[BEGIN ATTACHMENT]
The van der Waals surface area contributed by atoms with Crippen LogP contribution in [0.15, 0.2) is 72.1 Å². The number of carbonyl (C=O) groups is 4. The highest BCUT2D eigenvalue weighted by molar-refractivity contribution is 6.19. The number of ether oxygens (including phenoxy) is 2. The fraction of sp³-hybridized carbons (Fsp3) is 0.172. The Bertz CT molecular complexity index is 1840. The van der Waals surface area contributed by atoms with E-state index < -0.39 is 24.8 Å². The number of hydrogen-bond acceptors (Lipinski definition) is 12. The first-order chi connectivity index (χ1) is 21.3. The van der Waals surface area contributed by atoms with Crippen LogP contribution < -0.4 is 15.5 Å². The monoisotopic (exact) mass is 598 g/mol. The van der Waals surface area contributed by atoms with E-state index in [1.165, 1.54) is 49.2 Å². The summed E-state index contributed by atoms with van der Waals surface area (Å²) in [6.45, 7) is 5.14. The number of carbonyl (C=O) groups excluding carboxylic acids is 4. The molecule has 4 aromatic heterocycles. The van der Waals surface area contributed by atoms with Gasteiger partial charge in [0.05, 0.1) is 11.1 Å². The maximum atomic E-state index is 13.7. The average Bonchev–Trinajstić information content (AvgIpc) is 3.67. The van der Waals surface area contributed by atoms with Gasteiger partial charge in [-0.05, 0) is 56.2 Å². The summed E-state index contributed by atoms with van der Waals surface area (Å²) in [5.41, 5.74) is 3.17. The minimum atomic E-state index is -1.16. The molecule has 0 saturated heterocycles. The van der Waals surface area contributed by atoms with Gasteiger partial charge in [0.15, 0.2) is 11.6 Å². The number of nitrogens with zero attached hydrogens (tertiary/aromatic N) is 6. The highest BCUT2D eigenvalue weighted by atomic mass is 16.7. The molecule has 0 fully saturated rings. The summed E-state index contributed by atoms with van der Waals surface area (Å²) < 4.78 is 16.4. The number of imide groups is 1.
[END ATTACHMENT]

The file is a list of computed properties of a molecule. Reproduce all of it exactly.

The van der Waals surface area contributed by atoms with Crippen LogP contribution in [0.15, 0.2) is 72.1 Å². The number of carbonyl (C=O) groups is 4. The highest BCUT2D eigenvalue weighted by molar-refractivity contribution is 6.19. The number of ether oxygens (including phenoxy) is 2. The fraction of sp³-hybridized carbons (Fsp3) is 0.172. The Bertz CT molecular complexity index is 1840. The van der Waals surface area contributed by atoms with E-state index < -0.39 is 24.8 Å². The number of hydrogen-bond acceptors (Lipinski definition) is 12. The first-order chi connectivity index (χ1) is 21.3. The van der Waals surface area contributed by atoms with Crippen LogP contribution < -0.4 is 15.5 Å². The monoisotopic (exact) mass is 598 g/mol. The van der Waals surface area contributed by atoms with E-state index in [1.165, 1.54) is 49.2 Å². The summed E-state index contributed by atoms with van der Waals surface area (Å²) in [6.45, 7) is 5.14. The number of carbonyl (C=O) groups excluding carboxylic acids is 4. The molecule has 4 aromatic heterocycles. The van der Waals surface area contributed by atoms with Gasteiger partial charge in [0.05, 0.1) is 11.1 Å². The maximum atomic E-state index is 13.7. The average Bonchev–Trinajstić information content (AvgIpc) is 3.67. The van der Waals surface area contributed by atoms with Gasteiger partial charge in [-0.05, 0) is 56.2 Å². The summed E-state index contributed by atoms with van der Waals surface area (Å²) in [5.41, 5.74) is 3.17. The minimum atomic E-state index is -1.16. The molecule has 0 saturated heterocycles. The van der Waals surface area contributed by atoms with Gasteiger partial charge in [0.15, 0.2) is 11.6 Å². The number of nitrogens with zero attached hydrogens (tertiary/aromatic N) is 6. The highest BCUT2D eigenvalue weighted by atomic mass is 16.7. The molecule has 0 fully saturated rings. The summed E-state index contributed by atoms with van der Waals surface area (Å²) < 4.78 is 16.4. The number of imide groups is 1.